Heading out of Queenstown, my first hike was the Routeburn Track. It is one of the 9 New Zealand Great Walks. Along with Milford Track and Kepler Track, is considered one of the most beautiful walks in the South Island of New Zealand. Anyone who has watched Bear Grylls‘ Air New Zealand video shot in the Routeburn Track will agree.
Due to its popularity, getting permits generally gets very hard. And for me getting permits for all three tracks at the same time was a major logistic challenge. I wanted to cover the three tracks relatively fast so I didn’t carry tent or cooking utensils and preferred staying in cabins (vs. campsites). Most popular tracks here, have great infrastructure with cabins/campsites with proper toilets, running water, stoves and utensils. To add, the location is usually right next to some amazing landmark (waterfall, lake, river, viewpoint) making it a great spot to spend night.
The Routeburn Track overlaps Mount Aspiring National Park and Fiordland National Park. It is not a loop but a trail that cuts across the mountain range. So, even though the trail itself is ~32 KMs, the actual distance between the entry and exit heads is ~325 KMs (7-8 hours). I started at the Routeburn Flats and ended at The Divide.
First day, I planned to cover 7 KMs to get to the cabin at Routeburn Flats. So I had enough time to hitch-hike to the trail-head. I got a ride to the small town of Glenorchy, which lies at the northern end of Lake Wakatipu. The road meanders along the lake hugging the sides of the Remarkables Mountains. I had breakfast at a quaint cafe in Glenorchy which is another awesome mountain town!! Then I got a ride (by a ranger) to the trail-head, along with a couple of other hikers.
The hike to the Routeburn Flats cabin is a perfect one in itself. I would highly recommend it as a day hike for anyone who isn’t doing the entire walk. It’s flat, next a river with awesome swimming spots and great views of tall peaks. It can be easily done as a day trip from Queenstown, if you have a car or can rent a shuttle.
This was my longest day of the Routeburn walk. It was a steep climb to the Routeburn falls, followed by another steep climb to Harris Saddle, the highest point of the trail. From there it’s a ~3-4 KMs of walk on top of a ridge (the best part) with great views. Beyond that it was downhill to Lake Mckenzie Hut, where I spent the night.
The day started nice and bright although there was a forecast for thuderstorms later in the day. I wanted to get done with most of the hike before the storm started. Going uphill to the Routeburn Falls was tough but gave me great views of the Routeburn Flats. It felt like something out of the Lord of the Rings (which it was! as parts of the movie were shot here). After a short break at Routeburn Falls, I carried on towards the Harris Saddle, enjoying the amazing views. By the time I got to Harris Saddle, the dark clouds had hid mountain top and high winds were whipping the ridge. But the walk along the ridge was still beautiful.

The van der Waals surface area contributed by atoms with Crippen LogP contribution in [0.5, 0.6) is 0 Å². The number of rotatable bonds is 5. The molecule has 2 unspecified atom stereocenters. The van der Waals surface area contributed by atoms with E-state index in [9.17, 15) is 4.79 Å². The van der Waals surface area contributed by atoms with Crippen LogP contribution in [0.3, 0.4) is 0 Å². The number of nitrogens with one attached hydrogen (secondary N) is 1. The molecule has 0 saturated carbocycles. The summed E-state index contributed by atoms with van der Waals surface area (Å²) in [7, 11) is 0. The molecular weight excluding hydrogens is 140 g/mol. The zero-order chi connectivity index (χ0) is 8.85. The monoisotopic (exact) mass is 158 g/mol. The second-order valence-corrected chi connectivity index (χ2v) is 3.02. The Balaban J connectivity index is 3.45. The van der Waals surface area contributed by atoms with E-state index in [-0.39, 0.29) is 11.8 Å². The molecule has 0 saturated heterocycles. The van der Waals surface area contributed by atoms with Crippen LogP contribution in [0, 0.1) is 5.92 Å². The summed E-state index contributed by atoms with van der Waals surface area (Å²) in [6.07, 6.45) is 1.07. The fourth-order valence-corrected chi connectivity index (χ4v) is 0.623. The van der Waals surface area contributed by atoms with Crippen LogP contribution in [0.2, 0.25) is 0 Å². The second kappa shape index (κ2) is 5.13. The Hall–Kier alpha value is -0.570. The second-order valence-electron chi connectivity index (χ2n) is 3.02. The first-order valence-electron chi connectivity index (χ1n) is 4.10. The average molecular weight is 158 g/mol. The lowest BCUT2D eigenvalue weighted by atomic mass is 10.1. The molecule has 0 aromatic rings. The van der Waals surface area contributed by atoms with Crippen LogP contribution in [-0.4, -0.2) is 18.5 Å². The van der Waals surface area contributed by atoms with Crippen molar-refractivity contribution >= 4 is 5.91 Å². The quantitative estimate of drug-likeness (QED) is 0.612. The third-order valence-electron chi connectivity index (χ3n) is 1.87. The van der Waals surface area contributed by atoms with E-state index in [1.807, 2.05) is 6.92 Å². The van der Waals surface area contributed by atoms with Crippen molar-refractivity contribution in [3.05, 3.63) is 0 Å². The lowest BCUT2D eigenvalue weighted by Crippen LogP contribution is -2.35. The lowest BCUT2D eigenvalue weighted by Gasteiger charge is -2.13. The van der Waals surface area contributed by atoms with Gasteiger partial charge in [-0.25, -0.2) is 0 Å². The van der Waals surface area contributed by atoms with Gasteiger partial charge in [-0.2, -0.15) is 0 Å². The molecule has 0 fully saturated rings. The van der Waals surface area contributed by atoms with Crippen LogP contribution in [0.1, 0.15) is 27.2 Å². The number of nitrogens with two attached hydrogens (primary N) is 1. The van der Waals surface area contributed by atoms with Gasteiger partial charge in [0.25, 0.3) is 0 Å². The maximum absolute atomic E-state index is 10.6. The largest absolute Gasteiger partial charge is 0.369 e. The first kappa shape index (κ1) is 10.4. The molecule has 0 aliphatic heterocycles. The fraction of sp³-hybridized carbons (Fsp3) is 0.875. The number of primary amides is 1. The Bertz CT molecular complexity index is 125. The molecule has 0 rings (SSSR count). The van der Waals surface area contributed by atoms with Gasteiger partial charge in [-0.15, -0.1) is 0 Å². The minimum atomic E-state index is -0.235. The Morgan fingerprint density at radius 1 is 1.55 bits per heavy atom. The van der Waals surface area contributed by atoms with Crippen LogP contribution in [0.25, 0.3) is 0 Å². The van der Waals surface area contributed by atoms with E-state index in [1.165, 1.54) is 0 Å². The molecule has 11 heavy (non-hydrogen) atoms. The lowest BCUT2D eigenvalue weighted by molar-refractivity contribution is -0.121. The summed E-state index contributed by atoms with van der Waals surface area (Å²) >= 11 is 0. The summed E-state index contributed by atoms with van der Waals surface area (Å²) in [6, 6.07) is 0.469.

After an hour, the trail dropped from the ridge and I could see the large McKenzie Lake in the valley. By now, the rain had started and I scampered down to the hut by the lake. I spent the rest of the evening socializing with a large group of Kiwis at the hut . It was the 75th birthday of one person in their group and he had decided to walk the entire length of the New Zealand Alps to celebrate. His friends and family were at the hut to celebrate his birthday. It was great hearing backpacking and mountaineering stories from the 50s-60s. Well fed and drunk, I went to sleep with the pleasant sound of the pitter-patter of rain on the tin roof of my hut.
The rain stopped by next morning and the sun was peeping through clouds. Day 3 hike was mostly flat or downhill, going to Lake Howden and then onto “The Divide” where the trail met the road. I didn’t have a long distance to cover and was supposed to catch a bus in the afternoon, so I could take it slow. The trail went past a few HUGE waterfalls, I was all drenched while trying to photograph. After playing by the waterfalls, I made my way to Howden Lake Hut. It is located at the edge of the beautiful Lake Howden. After drying-up and eating lunch, I made my way to the Divide with a detour to Key Summit on the way.
At the Key Summit, I met a couple, who work on trail building and restoration projects. Both were working for the Department of Conservation for the last 20 years. One of them happened to be a descendant of Tutoko, a Maori chief, after whom Mt. Tutoko, the highest mountain in Fiordland National Park is named. They gave me a lot of information about the conservation work going on in the area and the work involved in maintaining trails. I would recommend the hike to Key Summit and Lake Howden from the Divide as a great day hike. It’s a great overview of the geography in the Fiordland region.
Back at the Divide, I boarded my bus to full of tourists coming from Milford Sound to Te Anau. They were not very pleased sharing bus with a sweaty hiker.
And that brought an end to my hiking adventures of Routeburn Track. My next hike was the Milford Track of the Great Walks!
Quick Links and details:
- Overview of the hike at Routeburn Track
- If you have to choose just one, read through this comparison of the hikes.
- You can also book accommodation for the walks here –>> Book Early!
- Transportation: For shuttles to and from trail-heads, hostels/hotels are the best place to ask. Queenstown, Wanaka and Te Anau have many operator stores on main streets so you can just pop in to book tickets (what I did). If you have limited time or want advance booking, you can use this or this and this for water taxis to Milford Track.
- Equipment Rental: If you don’t have or don’t want to bring your hiking gear to NZ you can rent literally anything in Queenstownyou or Wanaka (not so sure about Te Anau). You can also reserve gear online here.